3. In his letter dated 29 March 1995, the representative informed the attorney correctly that any notice of appeal had to be filed within the time limit set out in Article 108, first sentence EPC, and that said time limit was inextensible. However, in his letter to the EPO dated 17 May 1995, the representative requested nonetheless an extension of two months to the time limit for filing a notice of appeal from the EPO. Furthermore, in his letter to the attorney dated 17 May 1995, which was sent by telefax, the representative informed the attorney that an extension of two months had been obtained. That erroneous information was doubtless instrumental in causing the representative's late filing of the present notice of appeal and late payment of the appeal fee.

The assessment as to whether a given time limit is extensible or not requires an in-depth knowledge of the European Patent Convention and its Implementing Regulations and does therefore not constitute a routine task the performance of which may be entrusted to an assistant (eg. a secretary). Thus, instead of relying exclusively upon his secretary's assessment, the representative should have checked whether or not the time limit in question was actually extensible before signing said letters dated 17 May 1995.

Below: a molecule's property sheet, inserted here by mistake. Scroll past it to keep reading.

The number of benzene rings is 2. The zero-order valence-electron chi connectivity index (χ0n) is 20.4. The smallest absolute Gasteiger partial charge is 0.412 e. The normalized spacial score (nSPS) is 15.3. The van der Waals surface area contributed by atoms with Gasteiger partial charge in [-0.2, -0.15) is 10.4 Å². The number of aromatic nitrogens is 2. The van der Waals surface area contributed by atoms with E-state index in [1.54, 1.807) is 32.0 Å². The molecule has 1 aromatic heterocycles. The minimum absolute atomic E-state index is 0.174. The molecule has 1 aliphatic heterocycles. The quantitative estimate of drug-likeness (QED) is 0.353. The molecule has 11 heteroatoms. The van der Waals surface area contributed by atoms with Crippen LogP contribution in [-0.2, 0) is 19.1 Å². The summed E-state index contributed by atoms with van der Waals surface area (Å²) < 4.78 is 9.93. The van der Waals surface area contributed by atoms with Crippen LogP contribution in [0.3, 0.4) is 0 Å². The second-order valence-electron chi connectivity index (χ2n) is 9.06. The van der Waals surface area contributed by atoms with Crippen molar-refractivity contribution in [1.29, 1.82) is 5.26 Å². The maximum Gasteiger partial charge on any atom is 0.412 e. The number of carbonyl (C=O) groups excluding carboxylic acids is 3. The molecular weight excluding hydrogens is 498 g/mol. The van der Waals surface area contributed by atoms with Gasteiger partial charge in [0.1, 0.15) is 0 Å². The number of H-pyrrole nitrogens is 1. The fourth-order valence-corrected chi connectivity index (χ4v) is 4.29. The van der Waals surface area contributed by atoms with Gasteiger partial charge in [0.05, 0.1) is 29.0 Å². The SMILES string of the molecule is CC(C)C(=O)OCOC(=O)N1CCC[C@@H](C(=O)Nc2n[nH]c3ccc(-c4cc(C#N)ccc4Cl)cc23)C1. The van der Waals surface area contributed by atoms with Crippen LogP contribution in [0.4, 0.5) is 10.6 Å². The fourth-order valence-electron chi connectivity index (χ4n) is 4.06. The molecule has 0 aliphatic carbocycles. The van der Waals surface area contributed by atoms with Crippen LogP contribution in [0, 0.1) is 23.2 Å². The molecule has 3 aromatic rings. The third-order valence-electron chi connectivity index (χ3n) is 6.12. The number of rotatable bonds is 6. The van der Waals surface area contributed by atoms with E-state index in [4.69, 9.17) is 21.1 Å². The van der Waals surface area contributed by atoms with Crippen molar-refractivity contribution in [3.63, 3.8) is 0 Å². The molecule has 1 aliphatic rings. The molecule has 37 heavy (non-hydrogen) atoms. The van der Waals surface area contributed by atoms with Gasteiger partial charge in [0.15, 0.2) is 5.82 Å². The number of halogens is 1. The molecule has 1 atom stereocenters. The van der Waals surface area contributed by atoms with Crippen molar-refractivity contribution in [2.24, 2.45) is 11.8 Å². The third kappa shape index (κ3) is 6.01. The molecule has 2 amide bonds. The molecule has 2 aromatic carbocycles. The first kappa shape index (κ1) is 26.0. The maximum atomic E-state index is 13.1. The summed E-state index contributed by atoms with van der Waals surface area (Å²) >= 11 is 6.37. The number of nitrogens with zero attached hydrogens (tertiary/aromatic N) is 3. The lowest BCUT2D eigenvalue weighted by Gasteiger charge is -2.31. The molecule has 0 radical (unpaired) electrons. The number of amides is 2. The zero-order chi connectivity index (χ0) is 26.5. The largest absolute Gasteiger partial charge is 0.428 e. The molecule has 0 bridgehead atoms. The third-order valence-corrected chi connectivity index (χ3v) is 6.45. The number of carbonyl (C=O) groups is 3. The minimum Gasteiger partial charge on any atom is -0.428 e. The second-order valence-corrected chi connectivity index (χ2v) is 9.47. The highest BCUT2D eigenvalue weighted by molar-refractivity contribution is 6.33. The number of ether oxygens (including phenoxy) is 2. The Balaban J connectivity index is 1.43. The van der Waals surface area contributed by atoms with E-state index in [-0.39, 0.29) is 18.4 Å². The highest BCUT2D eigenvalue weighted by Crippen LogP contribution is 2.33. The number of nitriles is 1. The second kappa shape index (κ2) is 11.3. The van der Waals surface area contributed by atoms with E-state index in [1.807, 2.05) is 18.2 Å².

Consequently, since it did not clearly follow from said letters dated 17 May 1995 which specific time limit was under consideration (the time limit having actually been defined in these letters as "term set for responding to the Official Letter of 23 March 1995" and "term for dealing with the Office Action of 23 March 1995", respectively), the representative should have reviewed the corresponding file beforehand, irrespective of the number of letters he had to sign on that working day. So much the more as there is no evidence that the representative had other sources of information, eg. a personal diary system, at his disposal enabling him to assess the legal nature of the time limit in question.

From the above it follows that the representative did not take all due care required by the circumstances within the meaning of Article 122(1) EPC. He has therefore to assume the entire responsibility for the late filing of the present notice of appeal and the late payment of the appeal fee.